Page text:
If I could have a dinner party with guests from any time period, I would invite Nikola Tesla, Albert Einstein, Erwin Schrödinger, the full cast of Monty Python, George Carlin, Bill Hicks, and Ricky Gervais. I would also leave an open invitation out to Charles Darwin and Jesus Christ. It would be an interesting night, but I’m not sure that all would show up, or stay for the whole thing.

If I had to pick a song for ‘Infinity: An Anonymous Biography’ it would be either Beethoven’s ‘Moonlight Sonata’, or ‘Dazed and Abused’ by Seether. Both are tragic and beautiful in their own way, and both move me emotionally, as I hope my novels will for my readers.”

https://youtu.be/x4HxqbMq2RQ

Thank you, Nico. Having listened to this soulful track ‘Dazed and Abused’, I agree it’s the perfect choice.

The other novel by Nico Laeser I have already on my kindle, is ‘Skin Cage’ http://www.amazon.com/Skin-Cage-Nico-Laeser-ebook/dp/B00RYDGWIA/ref=asap_bc?ie=UTF8 It’s such a joy to have a novel waiting on my virtual bookshelf that I know without reservation I will delight in reading.

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Nico’s Amazon author page is: http://www.amazon.com/Nico-Laeser/e/B00SF3C732/ref=sr_ntt_srch_lnk_1?qid=1431991295&sr=8-1

For more information, or just to say hi, you can like his author page on Facebook: https://www.facebook.com/pages/Nico-Laeser/1439659402974977

Or email him at: http://nicolaeser@gmail.com

An interview with author Ian D. Moore

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I first met Ian D. Moore in an indie author facebook group to which we both belong, and then was invited by him to join the team that evolved to produce the inspired You’re Not Alone – An Indie Author Anthology. https://www.facebook.com/yourenotalone2015 Ian has been the driving force behind this, and has worked incredibly hard to make it happen. Knowing him has been a privilege, especially as I’m aware of the personal grief that first fired his enthusiasm to create a way to contribute meaningfully to a charity dear to his heart. I wanted to understand more about the man as well as the writer, and so I invited him to be interviewed on my blog.

Ian, what else can you tell me about yourself?

Well, my full title is actually Ian David Charles Moore, which is quite a mouthful to say the least. I’m a 43 year old trucker, originally from Birmingham, West Midlands but have been living ‘up north’ in Yorkshire for the last 10 years. I have two sons aged 16 and 9 and a step-son aged 17 and step-daughter aged 15 with my partner of almost 4 years. I tend to be quite practical, not the most emotional person I know. If it’s broken, I’ll try to find the fastest, most efficient way to fix it. If it needs doing, I’ll get it done, one way or another. In a nutshell, that’s me.

What about your writing history – when was the first time you decided to write, and what prompted you to begin?

I have always loved the written word. I’m quite inward focused in real life, not one for making small talk, and I usually avoid crowds. This has meant that I find it much easier to write than to talk, though it is arguable as to which one I do best. So far, I’ve just one fully completed novel entitled Salby Damned. The idea came from a radio broadcast I heard about fracking. It triggered an immediate response in me, and the story was originally written on my Samsung mobile phone and posted chapter by chapter in real time on to Facebook – until it got to be too big. It took just 7 weeks to write the story, and a further 9 months to edit it. This was my first attempt at a full scale professional novel. I had written a few short stories many moons ago, never published and long since lost. I’m prone to poetry from time to time, sometimes funny, sometimes a little more serious.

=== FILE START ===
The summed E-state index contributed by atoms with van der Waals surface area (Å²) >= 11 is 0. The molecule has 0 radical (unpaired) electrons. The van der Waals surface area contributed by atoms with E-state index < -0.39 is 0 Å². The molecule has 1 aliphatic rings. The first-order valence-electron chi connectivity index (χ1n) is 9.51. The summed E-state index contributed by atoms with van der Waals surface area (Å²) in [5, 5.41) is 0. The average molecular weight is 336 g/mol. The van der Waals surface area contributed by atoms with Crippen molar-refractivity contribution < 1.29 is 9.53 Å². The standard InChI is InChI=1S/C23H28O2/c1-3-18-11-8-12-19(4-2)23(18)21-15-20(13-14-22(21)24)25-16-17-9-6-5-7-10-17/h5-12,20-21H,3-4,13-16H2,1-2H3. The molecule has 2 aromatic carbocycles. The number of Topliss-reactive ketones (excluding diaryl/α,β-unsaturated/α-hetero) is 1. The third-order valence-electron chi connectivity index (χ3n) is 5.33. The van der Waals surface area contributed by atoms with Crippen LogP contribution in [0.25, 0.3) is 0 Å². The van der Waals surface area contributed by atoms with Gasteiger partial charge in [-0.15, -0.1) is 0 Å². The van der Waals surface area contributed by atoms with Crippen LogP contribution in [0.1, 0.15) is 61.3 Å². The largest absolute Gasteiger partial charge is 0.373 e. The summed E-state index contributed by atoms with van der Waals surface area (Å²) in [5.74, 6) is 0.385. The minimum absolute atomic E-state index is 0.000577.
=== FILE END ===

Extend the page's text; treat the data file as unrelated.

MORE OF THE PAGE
Did anyone influence you / encourage you to become a writer?

My younger sister Helen was the one who gave me the push to write a professional story. She knew that I could write and encouraged me to try to write a ‘zombie story for grown-ups’ – that’s what she asked for. I hope I didn’t disappoint her.

When did you decide to write in your chosen genre?

From a very early age I was always fascinated with the darker side of life, the horrors and thrillers of this world, from the bizarre such as Animal Farm, to the plausible and one of the greats, Fahrenheit 451, and then, when I got older, James Herbert – Portent, and Dean Koontz to name but a few. The macabre, psychological, paranormal and generally weird always seems to pique my imagination. It felt right to write in a genre that I love so much.

Tell me more about the concept behind your book. How exactly did you get the idea?

Salby Damned

Well, as I said, I was given specific instructions by my sister to write an adult zombie story. And then, at work trucking one day, the radio announced that gas and energy companies could now legally drill under our houses from miles away to extract shale gas… the creative juices started to flow, and the ‘Deadheads’ were born.

What about your life outside of writing?

Life is very busy, as you can imagine with four children, two of which (mine) still live in Birmingham over a 120 miles to the south. I spend my days off alternating between home life in Yorkshire and time with my boys in Birmingham. My trucking work sees me out 60 hours a week on the road and I also run an internet based bed/mattress business which can mean long hours delivering nationwide in my free time.

What makes you laugh?

Lee Evans, generally speaking. His humour is outstanding. I warm to people who don’t take life too seriously – it is far too short for that. I find that seeing my children happy and smiling lifts me beyond words, and equally to see my partner happy also turns a dark day into bright sunshine.